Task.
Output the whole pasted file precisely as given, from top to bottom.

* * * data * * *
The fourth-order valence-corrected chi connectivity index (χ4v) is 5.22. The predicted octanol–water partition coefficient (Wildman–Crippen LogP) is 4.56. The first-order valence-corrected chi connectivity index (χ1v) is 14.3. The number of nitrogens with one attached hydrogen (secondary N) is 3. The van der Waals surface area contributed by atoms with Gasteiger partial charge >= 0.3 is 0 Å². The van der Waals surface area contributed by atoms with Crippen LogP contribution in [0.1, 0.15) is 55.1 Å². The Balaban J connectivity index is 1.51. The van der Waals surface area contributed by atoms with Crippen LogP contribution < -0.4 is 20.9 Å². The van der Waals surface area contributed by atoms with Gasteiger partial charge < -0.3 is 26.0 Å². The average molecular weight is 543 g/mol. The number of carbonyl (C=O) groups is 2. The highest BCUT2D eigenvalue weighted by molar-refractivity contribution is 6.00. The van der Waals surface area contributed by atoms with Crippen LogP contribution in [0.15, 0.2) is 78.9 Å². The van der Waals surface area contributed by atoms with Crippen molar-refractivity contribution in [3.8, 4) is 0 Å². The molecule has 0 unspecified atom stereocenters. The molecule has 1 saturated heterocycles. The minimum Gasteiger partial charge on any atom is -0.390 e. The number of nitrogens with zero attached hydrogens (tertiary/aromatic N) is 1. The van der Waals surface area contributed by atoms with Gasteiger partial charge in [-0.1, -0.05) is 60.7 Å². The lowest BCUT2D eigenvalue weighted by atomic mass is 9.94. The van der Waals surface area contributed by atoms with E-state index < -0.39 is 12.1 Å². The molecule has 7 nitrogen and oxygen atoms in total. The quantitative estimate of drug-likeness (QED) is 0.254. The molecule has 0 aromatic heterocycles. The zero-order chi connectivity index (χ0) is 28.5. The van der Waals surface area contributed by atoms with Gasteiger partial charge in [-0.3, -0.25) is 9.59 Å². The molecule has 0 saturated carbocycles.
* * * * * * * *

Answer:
The fourth-order valence-corrected chi connectivity index (χ4v) is 5.22. The predicted octanol–water partition coefficient (Wildman–Crippen LogP) is 4.56. The first-order valence-corrected chi connectivity index (χ1v) is 14.3. The number of nitrogens with one attached hydrogen (secondary N) is 3. The van der Waals surface area contributed by atoms with Gasteiger partial charge >= 0.3 is 0 Å². The van der Waals surface area contributed by atoms with Crippen LogP contribution in [0.1, 0.15) is 55.1 Å². The Balaban J connectivity index is 1.51. The van der Waals surface area contributed by atoms with Crippen LogP contribution < -0.4 is 20.9 Å². The van der Waals surface area contributed by atoms with Gasteiger partial charge < -0.3 is 26.0 Å². The average molecular weight is 543 g/mol. The number of carbonyl (C=O) groups is 2. The highest BCUT2D eigenvalue weighted by molar-refractivity contribution is 6.00. The van der Waals surface area contributed by atoms with Crippen LogP contribution in [0.15, 0.2) is 78.9 Å². The van der Waals surface area contributed by atoms with Crippen molar-refractivity contribution in [3.8, 4) is 0 Å². The molecule has 0 unspecified atom stereocenters. The molecule has 1 saturated heterocycles. The minimum Gasteiger partial charge on any atom is -0.390 e. The number of nitrogens with zero attached hydrogens (tertiary/aromatic N) is 1. The van der Waals surface area contributed by atoms with Gasteiger partial charge in [-0.1, -0.05) is 60.7 Å². The lowest BCUT2D eigenvalue weighted by atomic mass is 9.94. The van der Waals surface area contributed by atoms with E-state index < -0.39 is 12.1 Å². The molecule has 7 nitrogen and oxygen atoms in total. The quantitative estimate of drug-likeness (QED) is 0.254. The molecule has 0 aromatic heterocycles. The zero-order chi connectivity index (χ0) is 28.5. The van der Waals surface area contributed by atoms with Gasteiger partial charge in [-0.3, -0.25) is 9.59 Å². The molecule has 0 saturated carbocycles.